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Joint by Design: The Western Desert Campaign

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Technical Report,01 Jun 2014,01 May 2015

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US Army Command and General Staff College Fort Leavenworth United States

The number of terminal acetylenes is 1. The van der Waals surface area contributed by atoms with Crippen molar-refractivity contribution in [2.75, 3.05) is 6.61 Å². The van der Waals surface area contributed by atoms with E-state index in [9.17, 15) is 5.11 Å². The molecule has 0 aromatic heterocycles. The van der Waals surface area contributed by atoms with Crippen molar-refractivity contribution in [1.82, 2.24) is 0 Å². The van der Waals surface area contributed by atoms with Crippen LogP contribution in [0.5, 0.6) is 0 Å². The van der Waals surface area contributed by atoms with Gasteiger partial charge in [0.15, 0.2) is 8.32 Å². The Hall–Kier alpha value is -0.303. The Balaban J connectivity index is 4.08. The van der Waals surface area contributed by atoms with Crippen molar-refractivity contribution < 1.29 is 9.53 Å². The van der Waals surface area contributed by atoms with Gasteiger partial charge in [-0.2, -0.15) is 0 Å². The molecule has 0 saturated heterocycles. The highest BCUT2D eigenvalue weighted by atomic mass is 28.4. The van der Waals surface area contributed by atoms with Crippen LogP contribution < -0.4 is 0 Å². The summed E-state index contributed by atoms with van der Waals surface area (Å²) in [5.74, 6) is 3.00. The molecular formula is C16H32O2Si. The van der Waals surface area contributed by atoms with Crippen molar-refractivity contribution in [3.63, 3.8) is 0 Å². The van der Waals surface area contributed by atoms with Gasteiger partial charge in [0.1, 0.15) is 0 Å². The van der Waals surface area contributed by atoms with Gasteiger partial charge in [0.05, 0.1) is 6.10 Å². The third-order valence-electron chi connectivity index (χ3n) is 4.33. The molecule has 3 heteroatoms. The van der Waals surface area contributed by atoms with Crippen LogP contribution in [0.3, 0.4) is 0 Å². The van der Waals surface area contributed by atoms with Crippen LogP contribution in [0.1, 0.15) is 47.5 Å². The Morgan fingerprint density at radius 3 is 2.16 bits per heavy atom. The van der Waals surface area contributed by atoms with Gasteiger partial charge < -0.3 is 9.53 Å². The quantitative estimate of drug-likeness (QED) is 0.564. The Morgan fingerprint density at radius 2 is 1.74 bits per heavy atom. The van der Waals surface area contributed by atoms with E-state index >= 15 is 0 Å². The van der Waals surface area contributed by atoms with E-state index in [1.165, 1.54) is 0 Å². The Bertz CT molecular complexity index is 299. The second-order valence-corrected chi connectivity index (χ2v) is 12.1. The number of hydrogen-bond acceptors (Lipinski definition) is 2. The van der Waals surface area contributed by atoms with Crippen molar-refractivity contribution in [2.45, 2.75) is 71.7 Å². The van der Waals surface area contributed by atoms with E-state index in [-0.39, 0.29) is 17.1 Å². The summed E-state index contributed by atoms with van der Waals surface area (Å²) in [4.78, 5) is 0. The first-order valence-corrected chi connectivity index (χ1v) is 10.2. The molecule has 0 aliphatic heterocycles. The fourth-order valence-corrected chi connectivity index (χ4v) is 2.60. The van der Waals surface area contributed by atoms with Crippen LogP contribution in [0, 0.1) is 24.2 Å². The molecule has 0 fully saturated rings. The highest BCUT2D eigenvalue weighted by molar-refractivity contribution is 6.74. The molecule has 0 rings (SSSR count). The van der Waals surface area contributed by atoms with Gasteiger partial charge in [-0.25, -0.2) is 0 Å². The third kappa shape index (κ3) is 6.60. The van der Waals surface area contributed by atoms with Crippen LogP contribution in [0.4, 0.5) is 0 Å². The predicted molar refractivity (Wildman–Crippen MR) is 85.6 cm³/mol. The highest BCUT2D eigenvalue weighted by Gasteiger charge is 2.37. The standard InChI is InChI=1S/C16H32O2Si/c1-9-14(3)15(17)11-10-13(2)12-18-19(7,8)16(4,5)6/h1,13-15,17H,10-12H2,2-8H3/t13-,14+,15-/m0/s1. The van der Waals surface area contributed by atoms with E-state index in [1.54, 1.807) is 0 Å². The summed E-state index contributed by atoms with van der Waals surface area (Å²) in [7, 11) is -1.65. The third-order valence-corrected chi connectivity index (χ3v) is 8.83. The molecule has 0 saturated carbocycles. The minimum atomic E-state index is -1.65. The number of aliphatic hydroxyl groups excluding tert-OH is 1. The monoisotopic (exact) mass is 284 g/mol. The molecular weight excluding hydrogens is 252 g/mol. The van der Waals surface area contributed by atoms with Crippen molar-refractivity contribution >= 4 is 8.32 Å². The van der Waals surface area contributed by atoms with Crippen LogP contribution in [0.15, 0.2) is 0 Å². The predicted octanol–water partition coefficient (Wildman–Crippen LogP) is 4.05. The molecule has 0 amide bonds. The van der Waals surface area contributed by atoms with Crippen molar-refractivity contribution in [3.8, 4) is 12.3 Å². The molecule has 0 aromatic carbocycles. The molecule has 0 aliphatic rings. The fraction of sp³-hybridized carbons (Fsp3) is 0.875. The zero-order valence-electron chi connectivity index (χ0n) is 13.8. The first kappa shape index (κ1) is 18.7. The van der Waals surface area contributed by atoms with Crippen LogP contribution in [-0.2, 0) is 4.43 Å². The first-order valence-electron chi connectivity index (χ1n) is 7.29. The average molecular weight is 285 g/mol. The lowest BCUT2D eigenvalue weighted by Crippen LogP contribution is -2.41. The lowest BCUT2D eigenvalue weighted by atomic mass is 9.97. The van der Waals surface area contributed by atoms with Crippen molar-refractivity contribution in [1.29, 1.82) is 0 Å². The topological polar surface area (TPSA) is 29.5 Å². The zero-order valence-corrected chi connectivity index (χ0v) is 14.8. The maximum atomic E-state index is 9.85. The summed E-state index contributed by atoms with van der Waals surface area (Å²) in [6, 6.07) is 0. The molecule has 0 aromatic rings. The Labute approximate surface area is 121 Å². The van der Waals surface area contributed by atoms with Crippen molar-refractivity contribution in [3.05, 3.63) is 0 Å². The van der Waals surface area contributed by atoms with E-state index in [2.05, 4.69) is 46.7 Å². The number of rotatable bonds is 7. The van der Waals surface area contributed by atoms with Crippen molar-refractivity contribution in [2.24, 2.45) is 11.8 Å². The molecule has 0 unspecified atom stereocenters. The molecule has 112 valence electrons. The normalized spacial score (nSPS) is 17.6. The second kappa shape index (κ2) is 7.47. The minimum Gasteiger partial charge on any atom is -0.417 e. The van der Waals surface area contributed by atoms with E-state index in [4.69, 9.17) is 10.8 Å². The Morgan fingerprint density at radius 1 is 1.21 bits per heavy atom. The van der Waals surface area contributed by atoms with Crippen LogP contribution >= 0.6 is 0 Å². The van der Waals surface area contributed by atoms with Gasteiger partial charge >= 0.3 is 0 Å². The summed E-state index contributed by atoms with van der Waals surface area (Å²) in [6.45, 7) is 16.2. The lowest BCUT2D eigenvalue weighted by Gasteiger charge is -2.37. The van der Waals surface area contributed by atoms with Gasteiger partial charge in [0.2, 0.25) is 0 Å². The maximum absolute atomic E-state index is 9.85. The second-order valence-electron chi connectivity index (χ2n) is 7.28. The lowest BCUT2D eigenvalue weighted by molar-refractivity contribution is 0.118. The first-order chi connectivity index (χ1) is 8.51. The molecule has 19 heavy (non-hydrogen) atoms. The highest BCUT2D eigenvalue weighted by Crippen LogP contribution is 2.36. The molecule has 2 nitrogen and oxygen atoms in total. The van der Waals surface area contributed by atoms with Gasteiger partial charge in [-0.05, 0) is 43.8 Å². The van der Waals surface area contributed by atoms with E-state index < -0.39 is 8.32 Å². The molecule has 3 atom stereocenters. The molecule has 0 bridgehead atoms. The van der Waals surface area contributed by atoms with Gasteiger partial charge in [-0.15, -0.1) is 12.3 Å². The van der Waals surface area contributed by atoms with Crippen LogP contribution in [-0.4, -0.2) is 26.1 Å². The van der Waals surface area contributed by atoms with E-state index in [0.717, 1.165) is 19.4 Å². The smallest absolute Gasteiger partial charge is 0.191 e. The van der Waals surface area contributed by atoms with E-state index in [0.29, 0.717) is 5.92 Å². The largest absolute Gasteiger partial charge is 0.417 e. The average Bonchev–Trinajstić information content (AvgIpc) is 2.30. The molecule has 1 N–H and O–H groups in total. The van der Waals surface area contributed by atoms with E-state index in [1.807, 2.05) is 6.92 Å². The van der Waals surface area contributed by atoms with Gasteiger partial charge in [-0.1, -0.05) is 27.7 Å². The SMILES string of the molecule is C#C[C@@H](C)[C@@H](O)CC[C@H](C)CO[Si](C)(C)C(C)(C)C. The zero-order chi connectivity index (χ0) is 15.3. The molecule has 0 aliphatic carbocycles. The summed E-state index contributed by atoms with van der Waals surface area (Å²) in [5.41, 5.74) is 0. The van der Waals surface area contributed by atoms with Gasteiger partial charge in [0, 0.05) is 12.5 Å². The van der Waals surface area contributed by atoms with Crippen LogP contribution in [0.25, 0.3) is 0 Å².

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During the Second World War, the Allied Forces were victorious in the Western Desert Campaign not because of heroic individual leadership, but because improvements in command relationships, basing, and resource allocation enabled them to fight effectively as a joint and coalition force. Air and land commanders used co-located headquarters and liaison officers to overcome significant philosophical differences in the structure of the British versus American chains of command. Air forces developed a technique to move operations to a new aerodrome quickly, enhancing flexibility and reach. Finally, the Allied forces applied a systems approach to shock and overwhelm the enemy, attacking it with a combination of American bomber aircraft and improved close air support tactics. Todays military should emulate the way the Allies allocated their resources in North Africa. Rather than focusing exclusively on a single perceived decisive node or parceling air support to ground commanders at the lowest echelons, planners should attack the enemy as a system. In an era of reduced military spending, the United States cannot count on an ability to mass resources and win with brute force alone. Like the Allied forces in North Africa, America may again find itself under-resourced in a fight against a near-peer competitor. Success will lie in effectively using every available tool to understand the situation and then act in multiple ways to shock the enemys systemout thinking the adversary when out-numbering or out-spending is impossible.

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